Just because this year's Yom Ha'atzmaut (Israeli Independence Day) celebrates 61 years of the Zionist state - as opposed to last year's number, which had the advantage of ending with a zero - doesn't mean the celebrations will be meager.
Jerusalemites in particular are known to bite into Yom Ha'atzmaut with remarkable levels of vigor. And this year is no exception. There's plenty going on in terms of celebrations in the city, with events to appeal to every age and taste. Celebrations in the city's main open plazas, complete with folk dancing, rock performances and fireworks? Themed dance parties at pubs and dance clubs? Barbecuing en masse? Check, check and check.
Our full roundup of the most noteworthy events going on in Jerusalem this week - from before the holiday, to during, to even after the holiday - can be found on our sister website, Jerusalem.com.
But that's not all. The event calendar that can be seen on the right-hand side of every page of that site includes still more great events to check out - we're publishing event information there all week long.
That's right. The harvest moon swells, and soon we'll be singing the Song of Songs. The smells of abrasive detergents and overdone toast waft. The bees are a-buzzing and the ants are a-crawling everywhere.
And hundreds and thousands of pilgrims are ascending to the City of Gold, where the feeling that big things are happening is palpable. Schools are on vacation, tourist season is gaining momentum, and virtually every cultural institution is gearing up to offer the best in springtime high art and lowbrow entertainment.
Over at our sibling website, Jerusalem.com (read more about Jerusalemite's relationship with that site, if you'd like, here), we've got heaps and heaps of unleavened content relating to the holiday....
For our picks of the most tempting kosher restaurants that'll be open on Passover, broken down by cuisine style, check out this article.
For our coverage of City Arts Encounter, an exciting visual art project taking place in unexpected places all over the city all month long, check out this piece.
For comprehensive listings of Jerusalem chol hamoed Passover events, check out the calendar on the right-hand side of every page on the site. It's constantly being updated, too.
Lock up your daughters: these puppets mean business.
It's winter, and there's a faint whiff of approaching holidays in the air, even here in Jerusalem...or maybe that's just the delicious, delicious smell of sufganiyot (Hanukkah donuts) in the morning. And it's also festival time. Hamshushalaim madness kicks into full swing this evening, and it's your best (and by that we mean cheapest) chance all year to take in dozens of Jerusalem museums, restaurants and cultural venues. So get to it:
First off, don't forget to check out our full Hamshushalaim listings (so far) to find out what you can expect in terms of discounts and special events this weekend.
Tonight features the final performance of the International Oud Festival, specially marked down for Hamshushalaim.
March along with hometown brass band Marsh Dondurma from Mamilla to the Jaffa Gate - just like in New Orleans, except nobody had to die first.
Children: can't live with 'em, can't further the species without 'em. And on the long (or too-short) road between birth and financial independence, you've gotta entertain 'em. Fortunately, you're in Jerusalem, and that's a pretty easy task. Middle Easterners love children (and they have bunches of them), so it's only fitting that Jerusalem be gifted with a great abundance of child-friendly entertainment options. Just trust your friends at Jerusalemite and your kids will never be bored, because they'll be in the thrall of the top five children's activities in Jerusalem.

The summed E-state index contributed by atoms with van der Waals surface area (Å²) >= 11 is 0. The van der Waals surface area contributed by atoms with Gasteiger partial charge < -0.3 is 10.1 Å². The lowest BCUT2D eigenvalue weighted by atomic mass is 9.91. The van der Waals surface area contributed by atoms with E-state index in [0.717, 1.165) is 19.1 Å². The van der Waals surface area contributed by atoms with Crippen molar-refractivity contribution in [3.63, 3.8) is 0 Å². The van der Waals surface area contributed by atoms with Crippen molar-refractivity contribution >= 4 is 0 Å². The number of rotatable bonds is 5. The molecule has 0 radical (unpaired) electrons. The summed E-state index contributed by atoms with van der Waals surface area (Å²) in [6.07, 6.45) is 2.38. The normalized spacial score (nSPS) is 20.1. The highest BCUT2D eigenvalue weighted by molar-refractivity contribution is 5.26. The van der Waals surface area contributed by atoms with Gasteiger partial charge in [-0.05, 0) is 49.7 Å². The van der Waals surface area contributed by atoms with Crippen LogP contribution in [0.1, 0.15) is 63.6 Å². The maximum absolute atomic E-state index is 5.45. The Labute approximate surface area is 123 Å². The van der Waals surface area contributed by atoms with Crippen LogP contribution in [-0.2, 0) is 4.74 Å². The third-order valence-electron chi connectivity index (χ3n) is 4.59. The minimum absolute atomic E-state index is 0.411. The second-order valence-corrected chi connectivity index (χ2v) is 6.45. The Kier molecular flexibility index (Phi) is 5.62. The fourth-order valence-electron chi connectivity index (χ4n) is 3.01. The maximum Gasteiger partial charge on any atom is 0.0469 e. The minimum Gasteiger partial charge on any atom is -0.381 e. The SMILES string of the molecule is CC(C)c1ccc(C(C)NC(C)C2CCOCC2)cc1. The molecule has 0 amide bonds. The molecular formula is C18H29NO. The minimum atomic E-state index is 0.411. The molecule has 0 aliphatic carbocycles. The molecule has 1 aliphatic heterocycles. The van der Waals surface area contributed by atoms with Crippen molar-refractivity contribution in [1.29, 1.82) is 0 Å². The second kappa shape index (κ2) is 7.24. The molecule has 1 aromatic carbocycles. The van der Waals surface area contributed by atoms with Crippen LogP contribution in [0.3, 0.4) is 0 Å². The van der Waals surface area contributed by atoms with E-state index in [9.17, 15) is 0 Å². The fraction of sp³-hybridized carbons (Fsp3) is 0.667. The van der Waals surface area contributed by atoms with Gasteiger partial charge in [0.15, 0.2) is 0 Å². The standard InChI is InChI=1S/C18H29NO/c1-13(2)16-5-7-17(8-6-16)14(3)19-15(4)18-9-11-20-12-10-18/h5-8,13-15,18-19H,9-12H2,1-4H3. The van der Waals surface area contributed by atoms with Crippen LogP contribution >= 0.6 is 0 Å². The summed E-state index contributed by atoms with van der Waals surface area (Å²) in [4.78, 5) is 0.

HaMifletzet (The Monster) The best things in life are free. Especially when the economy is in the tank and you're starting to think that your kid's piggybank is a safer place for money than your 401(k). Not all children's entertainment comes with a price of admission; the Mifletzet has been thrilling Jerusalem children day in and day out for nearly 40 years, and nobody pays a dime. Erupting out of the ground in a modest Kiryat Yovel park, the grotesque glory is the work of renowned sculptor Niki de Saint Phalle, and literally every single person in Jerusalem knows it by one-word name alone (even though, technically, it's called "The Golem"). Sure, your kids have gone down slides before...but were the slides erupting from the rouged mouth of a creature that looks like a Picasso interpretation of a melting cow? No. No they weren't. So head over to the Mifletzet and join a venerable Jerusalem tradition.
The Bloomfield Science Museum There is no child-oriented institution in the world that wrings as much fun out of so modest a premise as the science museum. One would think science museums would be a series of static exhibits clarified by dry, small-print placards (and for adults, they are), but children's science museums are awesome. Lightning balls. Houses of mirrors. Play gyms. Robots. Bright lights, loud noises, and more interactivity than you can shake a TV-addled attention span at. The Hebrew University's Bloomfield Science Museum does not let down. The museum pursues its worthy goal of making every Jerusalemite child love science by putting together scads of hands-on science-made-real activities and exhibits, giving your child the opportunity to literally climb all over learning. They don't offer that sort of thrilling take on education in school, and yet you pay taxes. Hardly fair, huh?